EDINBURGH — Like Steinhoff, Aspen has been one of South Africa’s global business success stories. A large pharmaceutical company listed on the Johannesburg Stock Exchange, Aspen has a global network spanning about 50 countries. It has more than 10 000 employees. This week, the Aspen share price suddenly fell, taking many investors by surprise. Since then, speculation has developed that Aspen is about to be exposed for questionable accounting – just as Steinhoff was before its share price collapsed and the company went into intensive care. Viceroy Research, which published a report into Steinhoff’s accounts, is rumoured to be preparing a similar study on Aspen. But Aspen CEO Stephen Saad insists there is no price-sensitive information that needs to be communicated to shareholders. Nevertheless, like Steinhoff, Aspen has been expanding aggressively through acquisition and questions have been asked about the way it reports earnings. In an environment in which auditors of South African companies have routinely turned a blind eye to dodgy accounting, it stands to reason that some investors are erring on the side of caution. – Jackie Cameron
Bloomberg – Aspen Pharmacare Holdings Ltd. Chief Executive Officer Stephen Saad said full-year earnings are “completely clear” and the South African drugmaker has nothing in common with scandal-hit retailer Steinhoff International Holdings NV.
Responding to a slump in the share price, the company said earlier Tuesday it was aware of speculation that Viceroy Research, a group of investors who published a report into Steinhoff’s accounts last month, is preparing a similar dossier on Aspen. The drugmaker has had no contact with Viceroy and “is not aware of any information of a price-sensitive nature that requires communication to shareholders,” the Durban-based company said in a statement.
The shares pared losses and closed 4.6 percent lower at 250.13 rand in Johannesburg, the lowest since February 2016. The stock had earlier slumped as much as 10 percent, the most on an intraday basis in 16 months.
“It is sad that unscrupulous operators can abuse the fear in the market for their own greed,” Saad said in a phone message that elaborated on the company’s statement. “Steinhoff is as similar to Aspen as A is to S in the alphabet.”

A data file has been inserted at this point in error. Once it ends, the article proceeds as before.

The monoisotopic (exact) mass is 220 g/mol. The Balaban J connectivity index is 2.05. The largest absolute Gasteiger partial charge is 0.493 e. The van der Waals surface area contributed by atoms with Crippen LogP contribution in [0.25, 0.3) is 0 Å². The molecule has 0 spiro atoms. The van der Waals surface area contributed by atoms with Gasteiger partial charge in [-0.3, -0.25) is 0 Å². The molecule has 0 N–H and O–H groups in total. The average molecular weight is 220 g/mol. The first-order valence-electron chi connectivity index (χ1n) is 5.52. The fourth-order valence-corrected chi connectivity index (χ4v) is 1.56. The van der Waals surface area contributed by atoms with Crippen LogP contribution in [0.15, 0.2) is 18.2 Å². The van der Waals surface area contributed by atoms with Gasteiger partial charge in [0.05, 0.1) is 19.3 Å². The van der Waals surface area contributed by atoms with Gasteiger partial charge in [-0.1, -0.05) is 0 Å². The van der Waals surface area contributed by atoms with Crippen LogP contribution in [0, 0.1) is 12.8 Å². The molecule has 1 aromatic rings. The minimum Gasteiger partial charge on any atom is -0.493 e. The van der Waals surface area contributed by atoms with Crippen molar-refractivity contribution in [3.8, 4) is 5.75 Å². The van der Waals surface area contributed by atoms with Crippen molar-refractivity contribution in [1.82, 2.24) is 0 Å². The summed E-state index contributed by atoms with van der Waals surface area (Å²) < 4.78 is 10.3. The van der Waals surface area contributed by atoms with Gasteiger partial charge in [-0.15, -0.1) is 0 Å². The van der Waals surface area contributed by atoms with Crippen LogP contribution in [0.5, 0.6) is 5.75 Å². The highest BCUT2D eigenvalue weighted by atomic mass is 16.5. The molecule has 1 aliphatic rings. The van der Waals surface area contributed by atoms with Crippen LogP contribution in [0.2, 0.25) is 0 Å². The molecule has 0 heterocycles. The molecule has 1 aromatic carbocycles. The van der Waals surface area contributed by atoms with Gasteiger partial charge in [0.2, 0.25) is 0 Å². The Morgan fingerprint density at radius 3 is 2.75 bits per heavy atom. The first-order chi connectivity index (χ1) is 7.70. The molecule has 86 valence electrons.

Steinhoff shares have slumped almost 90 percent since the company said in early December that it had uncovered accounting irregularities and CEO Markus Jooste quit. “The market is very sensitive” in the wake of the scandal, according to Petri Redelinghuys, founder of Johannesburg-based stockbroker Herenya Capital Advisors. Investors are going through the accounts of all companies they don’t fully understand and are looking for warning signs that Steinhoff isn’t an isolated case, he said.
Aspen has expanded aggressively through acquisition and has operations in more than 150 countries. Most recently, it agreed to buy rights to anesthetic medicines from U.K.-based AstraZeneca Plc for at least $555 million.
“We have been loath to issue shares and have repaid all acquisitions through cash earnings,” Saad said. “We have a two-decade track record of cash earnings matching operating earnings.”
In a July interview, Saad said the company had decided to change the way it reports earnings by categorizing performance based on type of pharmaceutical and geography. That followed criticism from the analyst community, he said at the time. Trading in the current fiscal year is in line with the prospects reported in the full-year earnings statement published on Sept. 14, Aspen said in Tuesday’s statement.